Mui J. Steph wrote:
Obama’s looking to wipe the slate clean, because he’s protecting the people who are still in place doing the same things they did during the Bush administration. IMHo, it’s that simple.
Mui J. Steph wrote:
Another thing about the “investigations” is: stories change all the time. As do autopsy reports. According to Steven Miles there was more than one death certificate for at least one of victims of the most notorious torture. Dilawar? Al Jamadi? I forgot which. There’s lying and then there’s telling so many lies that no one knows which is true. Don’t know which is worse.
Mui J. Steph wrote:
One of the death certificates said cause of death was due to some kind of heart failure, heart disease.
Thanks again, Mui. I seem to recall that a preexisting heart condition was used in more than one homicide case, but I haven’t read most of the depressing stories for many years. The February 2006 report by Human Rights First is here: http://www.humanrightsfirst.org/wp-content/uploads/pdf/06221-etn-hrf-dic-rep-web.pdf
It was Dilawar who had several death certificates (although there probably were other such cases). At least one of them was honest and led to the case going public when journalist Carlotta Gall (NYT) laid eyes on it. Incidentally, it had been given to his family without a translation, so they never even knew until Carlotta got involved and investigated this further: Taxi to the Dark Side.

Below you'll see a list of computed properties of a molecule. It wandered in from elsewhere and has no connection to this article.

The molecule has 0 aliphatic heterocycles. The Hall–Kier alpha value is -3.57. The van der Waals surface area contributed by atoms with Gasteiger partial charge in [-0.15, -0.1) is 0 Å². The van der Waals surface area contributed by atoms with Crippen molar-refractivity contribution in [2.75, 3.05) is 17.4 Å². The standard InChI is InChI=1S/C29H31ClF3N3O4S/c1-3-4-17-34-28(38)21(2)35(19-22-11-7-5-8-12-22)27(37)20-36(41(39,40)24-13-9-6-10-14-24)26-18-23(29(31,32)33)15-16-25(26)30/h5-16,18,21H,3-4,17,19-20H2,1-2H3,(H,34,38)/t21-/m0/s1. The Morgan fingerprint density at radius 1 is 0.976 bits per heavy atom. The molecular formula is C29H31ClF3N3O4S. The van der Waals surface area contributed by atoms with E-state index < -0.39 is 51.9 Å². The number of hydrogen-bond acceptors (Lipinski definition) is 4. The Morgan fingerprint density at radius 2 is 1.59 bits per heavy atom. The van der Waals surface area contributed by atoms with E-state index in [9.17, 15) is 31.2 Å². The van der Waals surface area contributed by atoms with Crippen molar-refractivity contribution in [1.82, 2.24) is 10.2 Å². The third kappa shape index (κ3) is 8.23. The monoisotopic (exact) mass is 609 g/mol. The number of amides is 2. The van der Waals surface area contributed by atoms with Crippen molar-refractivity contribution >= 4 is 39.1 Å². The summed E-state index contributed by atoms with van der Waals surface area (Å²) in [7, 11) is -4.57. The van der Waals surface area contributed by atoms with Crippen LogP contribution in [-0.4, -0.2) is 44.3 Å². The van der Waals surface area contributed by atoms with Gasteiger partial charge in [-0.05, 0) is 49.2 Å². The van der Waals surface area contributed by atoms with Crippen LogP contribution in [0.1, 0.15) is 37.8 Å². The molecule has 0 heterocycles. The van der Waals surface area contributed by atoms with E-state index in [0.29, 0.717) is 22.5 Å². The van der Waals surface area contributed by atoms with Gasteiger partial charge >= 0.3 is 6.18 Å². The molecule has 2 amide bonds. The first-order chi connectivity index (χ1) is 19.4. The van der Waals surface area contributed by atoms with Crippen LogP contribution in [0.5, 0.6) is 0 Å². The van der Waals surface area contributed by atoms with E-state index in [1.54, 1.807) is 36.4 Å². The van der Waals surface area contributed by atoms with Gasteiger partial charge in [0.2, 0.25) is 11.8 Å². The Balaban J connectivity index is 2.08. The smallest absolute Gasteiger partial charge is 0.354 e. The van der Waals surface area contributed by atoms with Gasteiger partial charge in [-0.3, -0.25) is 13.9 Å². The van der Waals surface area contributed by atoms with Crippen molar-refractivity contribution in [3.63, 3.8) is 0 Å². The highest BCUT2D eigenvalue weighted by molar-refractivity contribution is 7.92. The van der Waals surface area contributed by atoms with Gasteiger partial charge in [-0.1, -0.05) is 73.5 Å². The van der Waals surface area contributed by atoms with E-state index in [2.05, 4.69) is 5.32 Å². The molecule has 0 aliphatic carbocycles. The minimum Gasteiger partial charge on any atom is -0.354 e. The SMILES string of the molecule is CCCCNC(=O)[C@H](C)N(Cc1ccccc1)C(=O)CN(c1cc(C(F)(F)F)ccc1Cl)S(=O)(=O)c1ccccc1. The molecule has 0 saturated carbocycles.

Thanks, Kabuli. Further information on Dilawar’s murder, and other murders in Afghanistan, can be found in this article I wrote two years ago:
Mui J. Steph wrote:
Yes Andy. Because heart failure at 25 is so common. Although we can be pretty sure it wasn’t the primary cause of death in some of the wretched torture cases.
Mui J. Steph wrote:
Thanks Andy, I haven’t seen that link before. It’s still the same through 2008 as far as I can tell. I wish they’d FOIA through present day. Because everything about recent news like “Petraues rounds up thousands of “Taliban””, screams abuse.
Mui J. Steph wrote:
The military has a DC cardiac pathologist lined up to give a long BS explanation, regardless of what happened to the rest ofo the body, I suspect. They accidentally left a name (oops) in one of the ACLU FOIAs.
Who would’ve thought war was so great for DC pathology consultancy businesses? They have a nice contract too.
Thanks, Mui. Yes, an updated report by HRF (and/or others) would be good, although I don’t recall anything along those lines, and can’t find anything by Googling.
[…] none of these men have been held accountable for their actions. In fact, as I explained in an article last week, the President has done all in his power to make sure that those who authorised torture or […]
Investigative journalist, author, campaigner, commentator and public speaker. Recognized as an authority on Guantánamo and the “war on terror.” Co-founder, Close Guantánamo, co-director, We Stand With Shaker. Also, singer and songwriter (The Four Fathers) and photographer.